Pet hazards: advising pet owners on common household dangers
While pet owners might be aware that certain plants and foods pose a risk to animals, there are numerous other dangers around the home that might not be on their radar.
It’s not uncommon for a person to puppy-proof their house in eager anticipation of their new fur friend, but over time new hazards can arise. Also, people with older dogs can tend to overlook the importance of being aware of household plants, food and products that could be a potential pet hazard.
As such, pet industry professionals can play a vital role in reminding pet owners the importance of being on the look out for pet hazards inside and outside their home.
Just because a food is safe for human consumption, it doesn’t necessarily mean it is safe for a pet. In fact, there are many foods that can be deadly to pets.
Remind pet owners that the following common food items are not considered safe for pets.
Grapes & raisins
Xylitol (artificial sweetener found in sugar-free gum)
Pet owners can fall into the trap of thinking that offering human food is a treat for their pet. Remind them that many so-called treats can actually cause serious damage to their pets, so it’s best to stick to foods and treats specifically intended for cats and dogs.
Medicines pose a high risk to pets
There are many prescription and over-the-counter medicines that are toxic to animals, including ibuprofen. And while some human medicines can safely be administered to animals, it’s imperative to check this with a vet and ensure the correct dose.
Additionally, don’t forget to remind pet owners that just because a medicine has been prescribed for one pet, that doesn’t mean it’s okay for another animal. For example, flea treatments for dogs should not be given to cats.
To prevent medicine from becoming a pet hazard, advise pet owners on the best way to store their medicine as well as the medicines that pose the highest risks for pets.
Toxic plants are a pet hazard
There are several plants that are poisonous to pets, causing severe illness or even death.
While it’s important for people to be aware of the plants that are a pet hazard prior to bringing a new pet home, it’s also important to remind owners to check their plants at all stages of pet parenting.
In particular, lilies are very dangerous for cats. According to the RSPCA, Asian, Day, Easter, Glory, Japanese Show, Peace, Red, Rubrum, Stargazer, Tiger and Wood lilies are all toxic to cats.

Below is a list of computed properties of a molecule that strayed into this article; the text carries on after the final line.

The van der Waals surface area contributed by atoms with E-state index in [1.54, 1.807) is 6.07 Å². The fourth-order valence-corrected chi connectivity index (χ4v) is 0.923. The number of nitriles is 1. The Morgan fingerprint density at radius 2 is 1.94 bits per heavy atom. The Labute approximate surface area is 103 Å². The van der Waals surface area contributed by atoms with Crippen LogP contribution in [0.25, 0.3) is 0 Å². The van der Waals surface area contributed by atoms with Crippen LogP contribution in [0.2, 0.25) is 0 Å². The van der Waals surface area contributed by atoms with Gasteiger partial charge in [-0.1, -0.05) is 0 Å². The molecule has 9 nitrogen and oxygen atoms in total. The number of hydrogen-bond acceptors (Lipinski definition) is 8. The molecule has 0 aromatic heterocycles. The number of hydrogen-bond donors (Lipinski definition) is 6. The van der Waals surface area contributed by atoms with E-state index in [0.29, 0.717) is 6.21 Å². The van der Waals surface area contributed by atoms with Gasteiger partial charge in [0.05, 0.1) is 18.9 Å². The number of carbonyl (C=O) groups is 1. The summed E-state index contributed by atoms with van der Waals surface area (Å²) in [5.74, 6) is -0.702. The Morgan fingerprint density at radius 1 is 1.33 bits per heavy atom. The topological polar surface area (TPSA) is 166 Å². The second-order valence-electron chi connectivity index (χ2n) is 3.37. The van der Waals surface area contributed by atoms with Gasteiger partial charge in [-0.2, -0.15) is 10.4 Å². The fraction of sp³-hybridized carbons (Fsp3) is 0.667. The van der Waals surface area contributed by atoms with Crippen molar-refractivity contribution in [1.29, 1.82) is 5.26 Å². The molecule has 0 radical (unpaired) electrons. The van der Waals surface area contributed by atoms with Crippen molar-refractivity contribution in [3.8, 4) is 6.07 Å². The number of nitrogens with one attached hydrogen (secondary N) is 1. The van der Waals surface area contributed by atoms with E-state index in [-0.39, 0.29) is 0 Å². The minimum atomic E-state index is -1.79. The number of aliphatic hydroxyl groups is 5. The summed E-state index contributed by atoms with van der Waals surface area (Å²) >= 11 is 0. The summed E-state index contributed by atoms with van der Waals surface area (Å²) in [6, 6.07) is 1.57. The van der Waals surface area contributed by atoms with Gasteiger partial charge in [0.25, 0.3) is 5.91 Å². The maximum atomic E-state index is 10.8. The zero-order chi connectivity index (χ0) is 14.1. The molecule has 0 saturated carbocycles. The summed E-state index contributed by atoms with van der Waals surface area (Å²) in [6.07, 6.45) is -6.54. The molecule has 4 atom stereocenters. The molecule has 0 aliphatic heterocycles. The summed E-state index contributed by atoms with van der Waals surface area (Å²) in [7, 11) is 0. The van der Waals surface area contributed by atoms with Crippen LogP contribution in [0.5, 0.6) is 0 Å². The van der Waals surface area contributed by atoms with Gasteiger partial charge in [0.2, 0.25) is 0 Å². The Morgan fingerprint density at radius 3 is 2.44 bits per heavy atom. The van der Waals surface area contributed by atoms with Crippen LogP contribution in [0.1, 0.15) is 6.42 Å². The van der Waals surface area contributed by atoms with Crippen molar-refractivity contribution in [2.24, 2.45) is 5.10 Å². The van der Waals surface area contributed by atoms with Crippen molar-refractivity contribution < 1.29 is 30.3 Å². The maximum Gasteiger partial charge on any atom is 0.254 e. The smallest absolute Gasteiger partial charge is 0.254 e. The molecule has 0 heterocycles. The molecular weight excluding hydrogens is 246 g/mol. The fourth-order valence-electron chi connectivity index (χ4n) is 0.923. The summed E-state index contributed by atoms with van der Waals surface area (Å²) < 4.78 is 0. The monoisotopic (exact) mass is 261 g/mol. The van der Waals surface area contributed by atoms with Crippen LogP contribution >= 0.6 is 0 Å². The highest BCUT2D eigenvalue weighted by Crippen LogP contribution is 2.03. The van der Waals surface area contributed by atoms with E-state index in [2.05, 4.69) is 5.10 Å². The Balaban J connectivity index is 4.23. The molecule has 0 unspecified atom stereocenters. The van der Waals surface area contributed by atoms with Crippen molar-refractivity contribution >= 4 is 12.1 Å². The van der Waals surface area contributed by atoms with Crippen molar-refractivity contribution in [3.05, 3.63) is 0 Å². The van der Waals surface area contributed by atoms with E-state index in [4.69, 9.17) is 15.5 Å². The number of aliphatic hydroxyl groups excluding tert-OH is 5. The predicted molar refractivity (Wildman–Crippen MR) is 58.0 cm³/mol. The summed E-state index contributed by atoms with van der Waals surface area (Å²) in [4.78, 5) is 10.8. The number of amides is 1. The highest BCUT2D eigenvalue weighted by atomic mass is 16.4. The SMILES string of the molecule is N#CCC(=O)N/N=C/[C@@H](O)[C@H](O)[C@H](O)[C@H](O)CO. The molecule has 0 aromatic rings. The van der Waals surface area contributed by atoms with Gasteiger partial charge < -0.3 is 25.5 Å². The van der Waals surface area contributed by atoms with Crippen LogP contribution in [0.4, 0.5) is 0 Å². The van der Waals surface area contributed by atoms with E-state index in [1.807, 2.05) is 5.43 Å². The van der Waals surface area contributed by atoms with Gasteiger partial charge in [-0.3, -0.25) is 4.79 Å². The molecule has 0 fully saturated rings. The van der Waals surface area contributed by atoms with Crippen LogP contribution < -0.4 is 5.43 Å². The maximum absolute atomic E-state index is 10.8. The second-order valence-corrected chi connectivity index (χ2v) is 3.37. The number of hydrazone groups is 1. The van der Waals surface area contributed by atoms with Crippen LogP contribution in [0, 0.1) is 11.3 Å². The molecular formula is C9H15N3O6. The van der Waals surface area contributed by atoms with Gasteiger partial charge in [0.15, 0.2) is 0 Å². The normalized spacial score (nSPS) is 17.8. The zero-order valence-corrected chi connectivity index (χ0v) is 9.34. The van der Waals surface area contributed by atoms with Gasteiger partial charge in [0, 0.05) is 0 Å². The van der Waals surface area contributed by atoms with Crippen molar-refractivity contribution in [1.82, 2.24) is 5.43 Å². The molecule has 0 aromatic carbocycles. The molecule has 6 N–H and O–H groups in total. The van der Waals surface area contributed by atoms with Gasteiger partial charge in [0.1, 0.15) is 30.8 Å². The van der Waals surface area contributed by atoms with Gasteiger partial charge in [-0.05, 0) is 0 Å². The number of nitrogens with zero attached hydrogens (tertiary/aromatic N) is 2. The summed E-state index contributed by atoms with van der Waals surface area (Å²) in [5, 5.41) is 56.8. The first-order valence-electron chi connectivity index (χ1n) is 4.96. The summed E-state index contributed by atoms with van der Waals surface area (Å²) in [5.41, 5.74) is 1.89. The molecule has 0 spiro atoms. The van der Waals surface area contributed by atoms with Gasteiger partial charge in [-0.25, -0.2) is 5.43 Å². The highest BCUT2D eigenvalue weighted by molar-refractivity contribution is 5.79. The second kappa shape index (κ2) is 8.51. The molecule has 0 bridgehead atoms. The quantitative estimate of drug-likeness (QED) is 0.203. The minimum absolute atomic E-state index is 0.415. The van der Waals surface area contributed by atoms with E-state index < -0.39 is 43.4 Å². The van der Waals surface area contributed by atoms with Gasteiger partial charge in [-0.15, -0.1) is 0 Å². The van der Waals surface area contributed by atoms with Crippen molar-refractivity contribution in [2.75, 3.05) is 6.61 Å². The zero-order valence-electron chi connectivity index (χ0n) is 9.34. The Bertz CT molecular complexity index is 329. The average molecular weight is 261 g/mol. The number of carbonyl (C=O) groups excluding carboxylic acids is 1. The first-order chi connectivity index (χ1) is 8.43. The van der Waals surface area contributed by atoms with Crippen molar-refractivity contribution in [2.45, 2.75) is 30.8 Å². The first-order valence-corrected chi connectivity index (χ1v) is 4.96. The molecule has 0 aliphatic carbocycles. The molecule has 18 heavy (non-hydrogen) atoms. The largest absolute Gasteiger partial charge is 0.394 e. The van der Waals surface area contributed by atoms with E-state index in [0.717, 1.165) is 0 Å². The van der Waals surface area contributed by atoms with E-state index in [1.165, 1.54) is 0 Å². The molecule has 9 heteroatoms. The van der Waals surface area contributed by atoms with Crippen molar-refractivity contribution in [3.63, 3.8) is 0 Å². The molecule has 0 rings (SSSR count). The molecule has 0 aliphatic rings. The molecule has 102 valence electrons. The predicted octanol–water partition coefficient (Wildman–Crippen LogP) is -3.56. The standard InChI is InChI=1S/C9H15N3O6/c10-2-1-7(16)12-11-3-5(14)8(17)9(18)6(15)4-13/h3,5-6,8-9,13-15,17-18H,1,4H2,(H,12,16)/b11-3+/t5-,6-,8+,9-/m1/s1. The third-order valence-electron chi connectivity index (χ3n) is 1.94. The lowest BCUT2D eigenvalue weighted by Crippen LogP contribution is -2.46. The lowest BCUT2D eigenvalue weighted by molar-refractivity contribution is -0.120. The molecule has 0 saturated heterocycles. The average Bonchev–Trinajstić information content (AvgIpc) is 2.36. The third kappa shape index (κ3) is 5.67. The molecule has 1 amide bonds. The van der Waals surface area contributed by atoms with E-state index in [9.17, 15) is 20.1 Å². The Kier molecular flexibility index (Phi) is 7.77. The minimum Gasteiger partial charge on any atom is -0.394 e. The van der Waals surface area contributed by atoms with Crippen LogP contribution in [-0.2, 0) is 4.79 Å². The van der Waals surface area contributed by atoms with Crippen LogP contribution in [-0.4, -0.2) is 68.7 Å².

Other dangerous plants that can pose a pet hazard include:
Other household pet hazards
Most pet owners are aware that items like antifreeze, weed killer, as well as insect and rodent poison are toxic for pets. Yet, it doesn’t hurt to remind them to check their home and ensure these items are stored appropriately – ideally high up and in a closed container.
Aside from chemicals in the home, electrical cords, sharp corners on furniture and even windows and balconies can be dangerous for pets.
Also, plastic bags or coins left lying around, batteries, sharp instruments and heat sources (such as an open fire) all pose a potential pet hazard.
Plus, if you’ve ever watched Bondi Vet you’ll no doubt be aware that there are may less obvious items that can be a pet hazard. In one episode a woman brought in her King Charles Cavalier who has swallowed a pair of knickers!
Perth Vet Emergency also shares an incidence where a dog ate its owner’s knickers, as well as a pair of socks. Indeed, there have been other reports of small toys, hair bands and baby nappies found in dogs’ stomachs.
Essentially, the point is that there are many potential pet hazards lying around the home. So it really does pay to have a conversation and remind pet owners to be aware and to keep things out of their pet’s reach.
Top 10 pet hazards
According to the Pet Poison Helpline, associated with the Animal Poison Control centre in the US, these are the top 10 most common toxins that the Helpline received calls about:
Mouse and rat poisons (rodenticides)
Xylitol (artificial sweetener)
Grapes & raisins
Acetaminophen (e.g., Tylenol)
Vitamin D overdose
Lilies (Lilium species)
Spot-on flea/tick medication for dogs
Mouse & rat poisons (rodenticides)
Onions & garlic
Vitamin D overdose
To assist pet owners in protecting their furry friend from household pet hazards, you can collate a list of the common culprits and print it off as a useful handout.
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